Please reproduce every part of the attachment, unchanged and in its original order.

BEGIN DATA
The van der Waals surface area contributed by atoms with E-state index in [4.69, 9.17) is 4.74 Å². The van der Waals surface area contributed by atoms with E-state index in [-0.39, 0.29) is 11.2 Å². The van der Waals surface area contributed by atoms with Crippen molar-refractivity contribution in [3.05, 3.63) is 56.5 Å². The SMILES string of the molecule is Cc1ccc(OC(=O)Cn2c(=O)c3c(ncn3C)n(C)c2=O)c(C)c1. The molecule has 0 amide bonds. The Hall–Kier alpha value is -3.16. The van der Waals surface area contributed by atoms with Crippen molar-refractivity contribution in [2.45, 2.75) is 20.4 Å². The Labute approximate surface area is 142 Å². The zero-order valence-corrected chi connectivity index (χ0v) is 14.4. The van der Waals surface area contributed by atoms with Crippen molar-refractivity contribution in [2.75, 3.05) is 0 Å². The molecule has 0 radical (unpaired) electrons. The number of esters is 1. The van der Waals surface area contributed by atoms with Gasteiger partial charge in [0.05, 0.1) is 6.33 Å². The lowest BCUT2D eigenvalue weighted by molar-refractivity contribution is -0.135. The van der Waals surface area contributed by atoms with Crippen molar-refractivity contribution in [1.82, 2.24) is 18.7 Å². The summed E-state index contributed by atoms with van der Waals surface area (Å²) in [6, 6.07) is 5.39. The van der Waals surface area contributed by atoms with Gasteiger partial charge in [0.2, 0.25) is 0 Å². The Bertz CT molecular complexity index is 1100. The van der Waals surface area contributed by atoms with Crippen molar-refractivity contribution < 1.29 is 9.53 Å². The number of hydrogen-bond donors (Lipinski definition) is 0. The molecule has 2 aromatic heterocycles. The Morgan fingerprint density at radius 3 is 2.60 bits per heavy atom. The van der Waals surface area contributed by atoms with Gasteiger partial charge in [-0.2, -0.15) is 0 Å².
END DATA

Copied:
The van der Waals surface area contributed by atoms with E-state index in [4.69, 9.17) is 4.74 Å². The van der Waals surface area contributed by atoms with E-state index in [-0.39, 0.29) is 11.2 Å². The van der Waals surface area contributed by atoms with Crippen molar-refractivity contribution in [3.05, 3.63) is 56.5 Å². The SMILES string of the molecule is Cc1ccc(OC(=O)Cn2c(=O)c3c(ncn3C)n(C)c2=O)c(C)c1. The molecule has 0 amide bonds. The Hall–Kier alpha value is -3.16. The van der Waals surface area contributed by atoms with Crippen molar-refractivity contribution in [2.45, 2.75) is 20.4 Å². The Labute approximate surface area is 142 Å². The zero-order valence-corrected chi connectivity index (χ0v) is 14.4. The van der Waals surface area contributed by atoms with Crippen molar-refractivity contribution in [2.75, 3.05) is 0 Å². The molecule has 0 radical (unpaired) electrons. The number of esters is 1. The van der Waals surface area contributed by atoms with Gasteiger partial charge in [0.05, 0.1) is 6.33 Å². The lowest BCUT2D eigenvalue weighted by molar-refractivity contribution is -0.135. The van der Waals surface area contributed by atoms with Crippen molar-refractivity contribution in [1.82, 2.24) is 18.7 Å². The summed E-state index contributed by atoms with van der Waals surface area (Å²) in [6, 6.07) is 5.39. The van der Waals surface area contributed by atoms with Gasteiger partial charge in [0.2, 0.25) is 0 Å². The Bertz CT molecular complexity index is 1100. The van der Waals surface area contributed by atoms with Crippen molar-refractivity contribution < 1.29 is 9.53 Å². The number of hydrogen-bond donors (Lipinski definition) is 0. The molecule has 2 aromatic heterocycles. The Morgan fingerprint density at radius 3 is 2.60 bits per heavy atom. The van der Waals surface area contributed by atoms with Gasteiger partial charge in [-0.2, -0.15) is 0 Å².